[22] Tamura, R., Kobayashi, K., Takano, Y., Miyashiro, R., Nakata, K., Matsui, T. (2017). Best subset selection for eliminating multicollinearity. Journal of the Operations Research Society of Japan, 60(3): 321336. https://doi.org/10.15807/jorsj.60.321
[23] Cousineau, D., Chartier, S. (2010). Outliers detection and treatment: A review. International Journal of Psychological Research, 3(1): 5867. https://doi.org/10.21500/20112084.844
[24] Begashaw, G.B., Yohannes, Y.B. (2020). Review of outlier detection and identifying using robust regression model. International Journal of Systems Science and Applied Mathematics, 5(1): 411. https://doi.org/10.11648/j.ijssam.20200501.12
[25] Salgado, C.M., Azevedo, C., Proença, H., Vieira, S.M. (2016). Noise versus outliers. Secondary Analysis of Electronic Health Records, pp. 163183. https://doi.org/10.1007/9783319437422_14
[26] Alma, Ö.G. (2011). Comparison of robust regression methods in linear regression. Int. J. Contemp. Math. Sciences, 6(9): 409421.
[27] Fox, J., Weisberg, S. (2018). Visualizing fit and lack of fit in complex regression models with predictor effect plots and partial residuals. Journal of Statistical Software, 87(1): 127. https://doi.org/10.18637/jss.v087.i09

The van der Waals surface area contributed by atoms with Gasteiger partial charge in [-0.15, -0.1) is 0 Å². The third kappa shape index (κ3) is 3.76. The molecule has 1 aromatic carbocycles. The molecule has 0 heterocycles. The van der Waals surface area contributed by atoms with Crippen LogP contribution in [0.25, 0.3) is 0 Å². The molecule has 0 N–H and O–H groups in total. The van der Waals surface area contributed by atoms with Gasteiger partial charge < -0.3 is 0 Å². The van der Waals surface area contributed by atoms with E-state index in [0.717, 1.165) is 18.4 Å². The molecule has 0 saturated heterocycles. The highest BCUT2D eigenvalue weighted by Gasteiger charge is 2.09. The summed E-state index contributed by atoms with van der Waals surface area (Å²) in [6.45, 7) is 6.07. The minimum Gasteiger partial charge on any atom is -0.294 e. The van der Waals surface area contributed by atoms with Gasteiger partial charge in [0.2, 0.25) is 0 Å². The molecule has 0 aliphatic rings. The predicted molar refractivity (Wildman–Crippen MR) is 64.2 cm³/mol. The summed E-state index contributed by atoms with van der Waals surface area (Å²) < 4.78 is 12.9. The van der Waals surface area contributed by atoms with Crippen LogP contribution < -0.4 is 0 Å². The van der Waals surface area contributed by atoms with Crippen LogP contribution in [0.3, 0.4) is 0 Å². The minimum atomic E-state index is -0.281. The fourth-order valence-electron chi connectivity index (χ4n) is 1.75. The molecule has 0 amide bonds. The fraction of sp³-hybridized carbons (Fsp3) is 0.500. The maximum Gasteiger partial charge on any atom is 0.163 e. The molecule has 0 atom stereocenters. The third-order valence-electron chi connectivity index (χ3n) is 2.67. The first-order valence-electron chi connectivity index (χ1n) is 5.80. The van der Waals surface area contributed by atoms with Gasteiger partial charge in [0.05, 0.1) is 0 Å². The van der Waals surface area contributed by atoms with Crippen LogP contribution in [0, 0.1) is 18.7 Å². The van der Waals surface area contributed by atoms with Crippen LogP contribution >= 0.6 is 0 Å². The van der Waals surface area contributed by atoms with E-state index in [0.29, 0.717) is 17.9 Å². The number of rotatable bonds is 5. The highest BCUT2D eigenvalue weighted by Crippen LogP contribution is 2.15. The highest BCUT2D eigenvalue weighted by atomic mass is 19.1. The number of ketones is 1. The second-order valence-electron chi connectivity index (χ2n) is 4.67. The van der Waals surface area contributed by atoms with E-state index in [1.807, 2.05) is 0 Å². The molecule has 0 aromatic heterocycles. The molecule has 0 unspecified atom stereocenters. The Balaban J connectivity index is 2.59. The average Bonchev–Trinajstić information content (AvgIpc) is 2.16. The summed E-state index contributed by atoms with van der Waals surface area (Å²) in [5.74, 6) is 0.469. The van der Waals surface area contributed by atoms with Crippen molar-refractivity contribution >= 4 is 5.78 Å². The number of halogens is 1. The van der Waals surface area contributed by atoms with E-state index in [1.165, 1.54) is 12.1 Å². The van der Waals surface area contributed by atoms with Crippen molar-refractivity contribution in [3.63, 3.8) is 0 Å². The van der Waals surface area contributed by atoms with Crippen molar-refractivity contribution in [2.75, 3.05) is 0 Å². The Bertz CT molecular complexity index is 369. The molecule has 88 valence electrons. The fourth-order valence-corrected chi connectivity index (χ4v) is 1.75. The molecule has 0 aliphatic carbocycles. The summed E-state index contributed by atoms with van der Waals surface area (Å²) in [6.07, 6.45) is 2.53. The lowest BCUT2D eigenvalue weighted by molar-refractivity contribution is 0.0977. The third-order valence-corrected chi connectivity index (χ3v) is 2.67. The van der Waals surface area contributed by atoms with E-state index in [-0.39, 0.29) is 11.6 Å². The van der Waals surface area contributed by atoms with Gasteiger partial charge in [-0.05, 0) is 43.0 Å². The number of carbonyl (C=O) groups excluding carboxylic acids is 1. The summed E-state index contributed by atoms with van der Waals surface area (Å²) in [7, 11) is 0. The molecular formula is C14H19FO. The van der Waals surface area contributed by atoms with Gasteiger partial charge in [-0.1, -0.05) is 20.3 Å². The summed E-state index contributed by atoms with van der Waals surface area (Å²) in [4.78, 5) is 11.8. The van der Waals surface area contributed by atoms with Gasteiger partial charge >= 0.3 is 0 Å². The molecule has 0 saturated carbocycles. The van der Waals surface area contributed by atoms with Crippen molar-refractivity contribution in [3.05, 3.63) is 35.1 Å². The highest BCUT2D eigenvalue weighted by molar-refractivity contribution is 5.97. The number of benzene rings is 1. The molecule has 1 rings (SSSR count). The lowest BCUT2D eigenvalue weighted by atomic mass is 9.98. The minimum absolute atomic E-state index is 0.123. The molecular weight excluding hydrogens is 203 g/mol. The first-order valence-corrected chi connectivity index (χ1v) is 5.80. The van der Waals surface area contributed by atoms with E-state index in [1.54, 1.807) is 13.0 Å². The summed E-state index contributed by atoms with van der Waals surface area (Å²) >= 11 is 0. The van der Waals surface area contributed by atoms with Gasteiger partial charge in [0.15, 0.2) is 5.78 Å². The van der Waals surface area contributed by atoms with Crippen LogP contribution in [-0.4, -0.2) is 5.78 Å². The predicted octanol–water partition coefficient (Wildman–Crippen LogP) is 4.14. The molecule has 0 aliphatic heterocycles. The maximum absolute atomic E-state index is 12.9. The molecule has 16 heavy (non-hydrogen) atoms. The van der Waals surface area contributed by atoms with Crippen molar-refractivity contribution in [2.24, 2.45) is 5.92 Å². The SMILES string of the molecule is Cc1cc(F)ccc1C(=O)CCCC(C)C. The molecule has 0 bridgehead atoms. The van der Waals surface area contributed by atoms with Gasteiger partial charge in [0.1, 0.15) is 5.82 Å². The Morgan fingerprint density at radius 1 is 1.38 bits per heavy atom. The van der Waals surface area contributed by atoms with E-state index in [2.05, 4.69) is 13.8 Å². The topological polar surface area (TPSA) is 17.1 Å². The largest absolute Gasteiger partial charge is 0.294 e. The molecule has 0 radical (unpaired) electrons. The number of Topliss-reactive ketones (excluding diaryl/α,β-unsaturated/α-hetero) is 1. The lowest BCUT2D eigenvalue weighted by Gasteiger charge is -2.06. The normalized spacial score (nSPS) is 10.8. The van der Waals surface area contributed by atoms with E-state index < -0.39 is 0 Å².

[28] Nahar, J., Purwani, S. (2017). Application of robust Mestimator regression in handling data outliers. 4th ICRIEMS Proceedings, pp. 5360.
[29] Riani, M., Cerioli, A., Atkinson, A.C., Perrotta, D. (2014). Monitoring robust regression. Electronic Journal of Statistics, 8(1): 646677. https://doi.org/10.1214/14EJS897
[30] Yu, C., Yao, W. (2017). Robust linear regression: A review and comparison. Communications in StatisticsSimulation and Computation, 46(8): 62616282. https://doi.org/10.1080/03610918.2016.1202271
[31] Muthukrishnan, R., Radha, M. (2010). Mestimators in regression models. Journal of Mathematics Research, 2(4): 2327. https://doi.org/10.5539/jmr.v2n4p23
[32] Alamin, M., Xu, H., Mollah, M., Haque, N. (2020). Robustification of linear regression and its application in genomewide association studies. Frontiers in Genetics, 11: 549. https://doi.org/10.3389/fgene.2020.00549
[33] Abdullah, N., Jubok, Z.H., Ahmed, A. (2011). Improved stem volume estimation using pvalue approach in polynomial regression models. Research Journal of Forestry, 5(2): 5065. https://doi.org/10.3923/rjf.2011.50.65